Today I shall review The Moon is a Harsh Mistress, a novel by Robert A.Heinlein. I've read it many moons ago, but it stayed with me. As someone who studied literature, I've read a lot about revolutions. What I've read often terrified me. I've become vary of revolutions, my attitude to them becoming even cynical. What education taught me with its history lessons, my life seemed to confirm. Nevertheless, as cynical as I have become about revolutions, this novel managed to warm my heart. 

“Revolution is an art that I pursue rather than a goal I expect to achieve. Nor is this a source of dismay; a lost cause can be as spiritually satisfying as a victory.”

This story about Loonies (residents of Luna i.e. the Moon) rebelling against Earth government is so well written it is really a crime to miss it. As a big a crime as not starting a revolution when revolution is due. If you want to feed your inner rebel with a delicious story of lunar colony rebelling against mother Earth, then what are you waiting for? If you’re feeling philosophical, then this might be a good novel for you. It raises a lot of interesting question. Once you start reading this one, you’ll see it is not really about action (but there is a bit of that so don’t worry, it’s not one of those novels where nothing happens). There are many dialogues in there that will make you think.You want to start a revolution? Why, here is a great handbook for you! Seriously thought, this is one of my favourites by Heinlein. It is political SF at its best. Besides being a great handbook on staging a revolution, this novel has others things going for it. Let’s start with the setting.

Luna Is A Harsh Mistress is set on Moon. No surprise there! What is somewhat surprising is the incredibly detail with which Heinlein describes this Lunar society. The Moon is a colony of Earth and as such has a very different culture, language and just about everything. The way the writer set the story and the care he gave to developing this setting is bloody brilliant.

So, the setting is pretty awesome. Moreover, the story is entertain and high paced while giving you enough food for the thought. What else? Another great thing about this novel is that it has such as a fantastic cast of characters. There is Mike- and he’s a doll. I don't recall any other A.I or computer character that was so lovable. 

"When Mike was installed in Luna, he was pure thinkum, a flexible logic — "High-Optional, Logical, Multi-Evaluating Supervisor, Mark IV, Mod. L" — a HOLMES FOUR. He computed ballistics for pilotless freighters and controlled their catapult. This kept him busy less than one percent of time and Luna Authority never believed in idle hands. They kept hooking hardware into him — decision-action boxes to let him boss other computers, bank on bank of additional memories, more banks of associational neural nets, another tubful of twelve-digit random numbers, a greatly augmented temporary memory. Human brain has around ten-to-the-tenth neurons. By third year Mike had better than one and a half times that number of neuristors.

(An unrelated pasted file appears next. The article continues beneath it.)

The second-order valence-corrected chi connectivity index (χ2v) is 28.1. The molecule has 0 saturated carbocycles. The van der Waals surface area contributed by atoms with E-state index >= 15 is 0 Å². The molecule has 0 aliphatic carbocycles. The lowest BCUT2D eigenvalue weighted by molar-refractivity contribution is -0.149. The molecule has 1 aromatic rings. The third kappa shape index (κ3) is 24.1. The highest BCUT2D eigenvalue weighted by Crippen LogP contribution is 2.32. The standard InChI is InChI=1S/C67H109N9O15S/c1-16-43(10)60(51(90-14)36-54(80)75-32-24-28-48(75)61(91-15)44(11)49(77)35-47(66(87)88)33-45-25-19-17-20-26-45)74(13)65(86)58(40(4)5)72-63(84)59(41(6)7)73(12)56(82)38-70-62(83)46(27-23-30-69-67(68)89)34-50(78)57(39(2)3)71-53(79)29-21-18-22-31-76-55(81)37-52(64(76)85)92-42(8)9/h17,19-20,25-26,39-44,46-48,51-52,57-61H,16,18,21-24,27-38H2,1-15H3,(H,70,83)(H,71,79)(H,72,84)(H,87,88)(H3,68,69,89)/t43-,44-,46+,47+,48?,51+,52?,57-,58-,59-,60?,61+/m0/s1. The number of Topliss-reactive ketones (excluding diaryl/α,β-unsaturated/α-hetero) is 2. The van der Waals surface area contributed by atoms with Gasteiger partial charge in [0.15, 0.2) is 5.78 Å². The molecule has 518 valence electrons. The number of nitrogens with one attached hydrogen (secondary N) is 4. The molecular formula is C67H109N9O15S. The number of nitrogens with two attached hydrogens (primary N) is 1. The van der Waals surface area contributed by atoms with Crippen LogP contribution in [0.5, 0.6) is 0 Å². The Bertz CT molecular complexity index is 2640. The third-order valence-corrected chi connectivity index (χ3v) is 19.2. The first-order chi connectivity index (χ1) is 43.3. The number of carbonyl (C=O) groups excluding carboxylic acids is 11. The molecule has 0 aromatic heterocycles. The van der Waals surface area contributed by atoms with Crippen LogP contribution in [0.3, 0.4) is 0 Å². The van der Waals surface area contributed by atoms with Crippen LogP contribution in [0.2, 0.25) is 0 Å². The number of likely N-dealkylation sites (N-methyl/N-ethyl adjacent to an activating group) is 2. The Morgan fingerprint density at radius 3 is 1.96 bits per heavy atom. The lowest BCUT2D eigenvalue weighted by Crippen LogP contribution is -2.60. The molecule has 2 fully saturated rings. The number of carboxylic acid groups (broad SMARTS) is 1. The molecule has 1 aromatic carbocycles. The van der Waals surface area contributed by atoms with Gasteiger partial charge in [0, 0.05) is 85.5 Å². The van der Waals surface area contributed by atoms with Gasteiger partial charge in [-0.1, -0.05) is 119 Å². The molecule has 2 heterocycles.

And woke up."

Yet, Mike is definitely my favourite character, but other (human) characters are not any less fascinating, for example there's Miguel. This slightly cynical loonie ( an ingenious term coined to describe a resident of Moon) is for most part a pretty easy-going guy despite the fact that he had his hand cut off and replaced with a tool in order to make a living. I remember this premise being used in some third rate Hollywood movie and it really annoyed me, how they stole that idea like that. But let's back to the characters: Professor Bernardo de la Paz is there for smart ideas and dialogues. Mimi the matriarch was also a lovely character. I'll stop here, although there are more of them that are worthy of mentioning.

“From somewhere, back in my youth, heard Prof say, 'Manuel, when faced with a problem you do not understand, do any part of it you do understand, then look at it again.' He had been teaching me something he himself did not understand very well—something in math—but had taught me something far more important, a basic principle.”

There are many aspects of this novel that make it such a great read. It is a very thought provoking novel, though it may not seem that way at first. Sure it is the story about a rebellion against government and there is some action, but another thing you will get is a lot of interesting lessons about human societies wrapped up in nice dialogues. Dialogues, you say? Yes, many of them between an AI and human beings.